Shale Daily / NGI All News Access

Poll: Pennsylvanians Support Drilling But Want It Taxed

A new poll reveals that while most Pennsylvania voters, 62-30%, believe the economic benefits of drilling for natural gas in the Marcellus Shale outweigh any environmental concerns, a majority, 64-27%, also want to see the industry taxed.

Those numbers indicate that support for both the industry and a severance tax may have both slipped slightly since June, but the figures are within the margin of error.

According to a Quinnipiac University poll released Thursday, Democrats back drilling by a 50-41% margin, while Republicans said they would support an industry tax, 51-37%.

But in a Quinnipiac poll in June, 63% of voters supported drilling over environmental concerns, the issuing garnering strong support across all demographics (see Shale Daily, June 15). A severance tax was also supported by voters overall, 69-24%, but Republican support for a tax stood then at 59%. An April poll pegged opposition to a tax at 22%.

Voters sent a mixed message over other proposals to raise revenue in the Keystone State. The poll found all groups of Pennsylvanians support privatizing liquor stores, 62-31%, but opposed privatizing the operation of state parks, 64-28%. On the issue of privatizing health care in state prisons, voters overall rejected the idea, 43-37%, with Democrats and independents opposed but Republicans in favor.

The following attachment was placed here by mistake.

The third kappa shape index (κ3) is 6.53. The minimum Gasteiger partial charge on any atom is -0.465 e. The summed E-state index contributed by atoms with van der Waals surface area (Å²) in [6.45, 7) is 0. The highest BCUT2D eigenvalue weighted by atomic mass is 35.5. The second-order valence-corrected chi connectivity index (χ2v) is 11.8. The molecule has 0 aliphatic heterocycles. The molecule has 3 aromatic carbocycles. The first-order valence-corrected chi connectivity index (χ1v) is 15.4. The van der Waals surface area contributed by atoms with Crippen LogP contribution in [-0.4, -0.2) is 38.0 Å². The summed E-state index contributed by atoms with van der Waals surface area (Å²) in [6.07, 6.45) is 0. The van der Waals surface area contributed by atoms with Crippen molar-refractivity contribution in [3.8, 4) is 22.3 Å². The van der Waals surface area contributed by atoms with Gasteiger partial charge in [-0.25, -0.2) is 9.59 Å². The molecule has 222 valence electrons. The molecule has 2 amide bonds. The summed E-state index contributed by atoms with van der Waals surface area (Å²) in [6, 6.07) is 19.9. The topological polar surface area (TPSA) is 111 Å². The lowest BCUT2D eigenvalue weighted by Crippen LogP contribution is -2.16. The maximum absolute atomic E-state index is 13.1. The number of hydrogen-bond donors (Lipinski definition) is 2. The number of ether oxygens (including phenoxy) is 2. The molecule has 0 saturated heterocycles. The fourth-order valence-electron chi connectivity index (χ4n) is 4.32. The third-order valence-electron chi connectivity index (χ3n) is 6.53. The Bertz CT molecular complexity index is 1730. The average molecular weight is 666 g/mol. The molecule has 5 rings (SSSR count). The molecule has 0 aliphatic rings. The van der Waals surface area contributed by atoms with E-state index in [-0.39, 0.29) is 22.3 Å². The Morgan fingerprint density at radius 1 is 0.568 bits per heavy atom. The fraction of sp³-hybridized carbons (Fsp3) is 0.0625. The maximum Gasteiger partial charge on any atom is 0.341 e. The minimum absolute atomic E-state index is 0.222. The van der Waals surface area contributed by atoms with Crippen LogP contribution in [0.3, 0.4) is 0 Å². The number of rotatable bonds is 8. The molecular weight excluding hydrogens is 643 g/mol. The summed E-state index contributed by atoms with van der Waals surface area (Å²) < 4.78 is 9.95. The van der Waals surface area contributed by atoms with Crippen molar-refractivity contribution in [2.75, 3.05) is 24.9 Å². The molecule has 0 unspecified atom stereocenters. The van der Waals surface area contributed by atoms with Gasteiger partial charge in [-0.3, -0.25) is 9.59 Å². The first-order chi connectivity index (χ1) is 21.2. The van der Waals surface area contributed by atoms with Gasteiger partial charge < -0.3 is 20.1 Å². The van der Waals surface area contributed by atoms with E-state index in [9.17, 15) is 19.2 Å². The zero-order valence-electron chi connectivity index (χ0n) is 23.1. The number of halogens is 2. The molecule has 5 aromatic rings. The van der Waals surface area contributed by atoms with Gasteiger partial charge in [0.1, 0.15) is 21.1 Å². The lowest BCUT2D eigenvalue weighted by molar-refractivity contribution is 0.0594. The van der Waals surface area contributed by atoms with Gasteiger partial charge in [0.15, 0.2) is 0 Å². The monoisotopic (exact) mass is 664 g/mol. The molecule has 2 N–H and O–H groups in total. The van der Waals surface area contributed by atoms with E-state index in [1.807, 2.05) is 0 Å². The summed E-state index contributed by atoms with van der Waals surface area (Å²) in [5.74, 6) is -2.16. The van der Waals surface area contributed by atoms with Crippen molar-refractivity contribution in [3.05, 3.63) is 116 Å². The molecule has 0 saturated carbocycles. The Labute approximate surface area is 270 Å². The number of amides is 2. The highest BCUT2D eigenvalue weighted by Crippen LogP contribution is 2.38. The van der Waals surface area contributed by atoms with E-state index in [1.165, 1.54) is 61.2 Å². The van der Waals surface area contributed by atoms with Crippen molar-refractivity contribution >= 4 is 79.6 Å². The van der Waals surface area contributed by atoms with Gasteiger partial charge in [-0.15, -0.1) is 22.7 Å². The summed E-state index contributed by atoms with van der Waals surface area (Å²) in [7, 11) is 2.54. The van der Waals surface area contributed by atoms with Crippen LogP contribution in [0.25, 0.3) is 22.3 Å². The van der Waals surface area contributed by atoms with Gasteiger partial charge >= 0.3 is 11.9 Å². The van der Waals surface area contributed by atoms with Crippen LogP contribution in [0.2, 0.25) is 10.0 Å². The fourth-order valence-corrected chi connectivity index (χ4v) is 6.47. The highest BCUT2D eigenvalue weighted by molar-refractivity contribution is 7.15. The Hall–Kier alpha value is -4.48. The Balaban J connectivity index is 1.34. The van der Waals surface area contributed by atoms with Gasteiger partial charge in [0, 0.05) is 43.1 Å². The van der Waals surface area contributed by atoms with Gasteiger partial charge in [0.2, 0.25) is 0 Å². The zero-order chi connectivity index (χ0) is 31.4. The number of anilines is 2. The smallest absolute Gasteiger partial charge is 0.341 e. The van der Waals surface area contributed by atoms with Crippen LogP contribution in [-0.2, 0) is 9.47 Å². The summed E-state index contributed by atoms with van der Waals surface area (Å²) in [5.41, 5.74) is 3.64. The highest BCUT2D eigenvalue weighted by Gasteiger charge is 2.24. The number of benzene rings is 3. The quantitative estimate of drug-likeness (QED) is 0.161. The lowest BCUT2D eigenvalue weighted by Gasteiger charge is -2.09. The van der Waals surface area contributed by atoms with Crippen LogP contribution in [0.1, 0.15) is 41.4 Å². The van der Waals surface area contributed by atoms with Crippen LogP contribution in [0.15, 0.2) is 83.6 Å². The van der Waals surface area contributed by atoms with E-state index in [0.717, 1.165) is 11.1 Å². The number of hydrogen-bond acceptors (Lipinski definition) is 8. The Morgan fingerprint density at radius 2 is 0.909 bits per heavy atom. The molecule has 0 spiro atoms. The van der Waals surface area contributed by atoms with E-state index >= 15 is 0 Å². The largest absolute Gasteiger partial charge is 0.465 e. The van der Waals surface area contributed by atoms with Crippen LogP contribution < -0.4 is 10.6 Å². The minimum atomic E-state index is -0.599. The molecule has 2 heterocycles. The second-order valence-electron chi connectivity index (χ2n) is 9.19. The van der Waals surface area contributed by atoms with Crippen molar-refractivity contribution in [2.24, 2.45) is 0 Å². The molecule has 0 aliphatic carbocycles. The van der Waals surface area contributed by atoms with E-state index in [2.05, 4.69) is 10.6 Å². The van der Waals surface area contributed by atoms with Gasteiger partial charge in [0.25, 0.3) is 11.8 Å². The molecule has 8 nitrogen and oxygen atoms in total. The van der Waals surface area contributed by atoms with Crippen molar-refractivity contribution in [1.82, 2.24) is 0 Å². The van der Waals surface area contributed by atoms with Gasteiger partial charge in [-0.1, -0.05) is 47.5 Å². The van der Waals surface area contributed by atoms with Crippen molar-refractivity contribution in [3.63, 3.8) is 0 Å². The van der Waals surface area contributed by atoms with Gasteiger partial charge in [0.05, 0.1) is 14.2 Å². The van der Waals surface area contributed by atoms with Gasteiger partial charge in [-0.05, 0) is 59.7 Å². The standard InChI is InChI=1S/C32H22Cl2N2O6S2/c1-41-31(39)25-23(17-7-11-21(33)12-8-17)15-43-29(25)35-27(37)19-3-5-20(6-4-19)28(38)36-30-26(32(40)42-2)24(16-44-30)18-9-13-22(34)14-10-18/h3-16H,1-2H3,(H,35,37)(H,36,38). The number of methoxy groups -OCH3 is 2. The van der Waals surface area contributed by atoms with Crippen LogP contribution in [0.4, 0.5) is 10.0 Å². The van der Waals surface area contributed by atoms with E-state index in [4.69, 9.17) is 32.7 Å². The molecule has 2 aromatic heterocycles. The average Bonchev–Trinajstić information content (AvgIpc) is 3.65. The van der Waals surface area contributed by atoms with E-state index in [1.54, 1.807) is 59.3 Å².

The poll also found that Republican Gov. Tom Corbett scored his highest approval rating, 50-32%, since taking office in January (see Shale Daily, Jan. 20). Heeding the advice of his Marcellus Shale Advisory Commission, Corbett on Monday proposed a Marcellus impact fee, enhanced safety provisions and incentives to increase natural gas consumption (see related story).

"The governor's support of drilling in the Marcellus Shale and of privatizing the state's liquor stores are in step with voters," said Tim Malloy, assistant director of the Quinnipiac University Polling Institute.

Interviewers for the independent survey called land lines and cell phones of 1,370 registered voters Sept. 21-26. The survey has a margin of error of plus/minus 2.7%.

Comments powered by Disqus